One note, however: Most people who would lose their subsidies in such a ruling would be spared from the penalty for not having health insurance since they don't earn enough.

Would there be a fix?

The immediate question is whether subsidies could be restored to those who'd suddenly lose them if the Supreme Court rules against the government. The easiest fix would be for Congress to pass a law that says federal exchanges can provide subsidies — but Republicans opposing the ACA would never go for that. A handful of Republican lawmakers, in two separate proposals this week, raised the idea that they would offer temporary financial relief to those losing subsidies. However, they haven't provided detailed plans, and it's unclear how much support they have within the party for their proposals. The Obama administration, for its part, insists it won't be able to fix anything — perhaps an effort to avoid signaling to the justices that a ruling against subsidies would be easy to rectify.

The federal exchange states, many of which are deeply opposed to the law, are in a precarious position, too. Republican governors and state lawmakers could find themselves taking the blame if millions of their citizens are suddenly cut off from coverage. States could still establish their own exchanges, ensuring that their citizens receive subsidies, but that could be a lengthy, expensive and politically difficult process. So that means states may look to possible work-arounds to establish an exchange in minimal time and cost. The state-level response will depend, though, on the details of the court's decision and whatever direction comes from Congress or the Obama administration.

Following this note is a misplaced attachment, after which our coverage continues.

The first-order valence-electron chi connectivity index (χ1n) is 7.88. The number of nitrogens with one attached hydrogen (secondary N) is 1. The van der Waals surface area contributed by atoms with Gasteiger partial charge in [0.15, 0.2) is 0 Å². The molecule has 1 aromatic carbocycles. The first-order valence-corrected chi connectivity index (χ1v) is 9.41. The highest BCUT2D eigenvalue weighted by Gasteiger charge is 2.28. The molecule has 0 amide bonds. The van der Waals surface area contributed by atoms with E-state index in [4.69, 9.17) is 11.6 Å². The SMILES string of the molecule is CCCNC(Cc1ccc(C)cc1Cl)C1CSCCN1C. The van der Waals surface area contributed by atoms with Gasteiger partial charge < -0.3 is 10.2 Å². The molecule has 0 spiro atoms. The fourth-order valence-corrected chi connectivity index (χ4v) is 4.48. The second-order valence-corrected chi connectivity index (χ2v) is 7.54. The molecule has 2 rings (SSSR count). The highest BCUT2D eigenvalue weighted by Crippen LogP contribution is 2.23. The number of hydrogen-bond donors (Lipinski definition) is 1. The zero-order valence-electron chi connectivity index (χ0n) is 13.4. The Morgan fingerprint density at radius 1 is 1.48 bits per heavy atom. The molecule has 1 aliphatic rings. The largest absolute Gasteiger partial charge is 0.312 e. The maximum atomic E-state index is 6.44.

Which states would be affected?

The challenge is only to the subsidies in states that didn't set up their own marketplaces, so residents of 16 states and the District of Columbia wouldn't see their financial assistance taken away if the government loses. In the following map from the Kaiser Family Foundation, residents of states with "Federally-facilitated Marketplaces" and "State-Partnership Marketplaces," as labeled below, could lose the subsidies.

How were past Obamacare cases decided?

This case marks the third time the ACA has been before the Supreme Court since it was enacted five years ago. In 2012, the court narrowly upheld the individual mandate, the requirement for most Americans to have health insurance, while also ruling that the federal government couldn't force states to expand their Medicaid programs. And last year, the court ruled that the government couldn't require closely held businesses to offer their employees contraceptive coverage against their religious objections.

How will the court rule this time?

That's always hard to predict. Four justices from the court's conservative wing were ready to throw out the entire law three years ago, but Chief Justice John Roberts found a backdoor way to uphold the individual mandate. It only takes four Supreme Court judges to accept a case (though, we don't know which ones opted to pick up King v. Burwell), and some observers were surprised that the court accepted this challenge as quickly as it did. Either way, it's thought that Roberts or Justice Anthony Kennedy could provide the swing votes this time.

What's next?

Oral arguments began Wednesday at 10 a.m and have now ended. Within days of the argument, the justices will likely meet privately to discuss and vote on the case. However, the court isn't expected to release its decision until late June, before the justices break for the summer. And, no, don't expect a decision to leak before the justices announce it from the bench.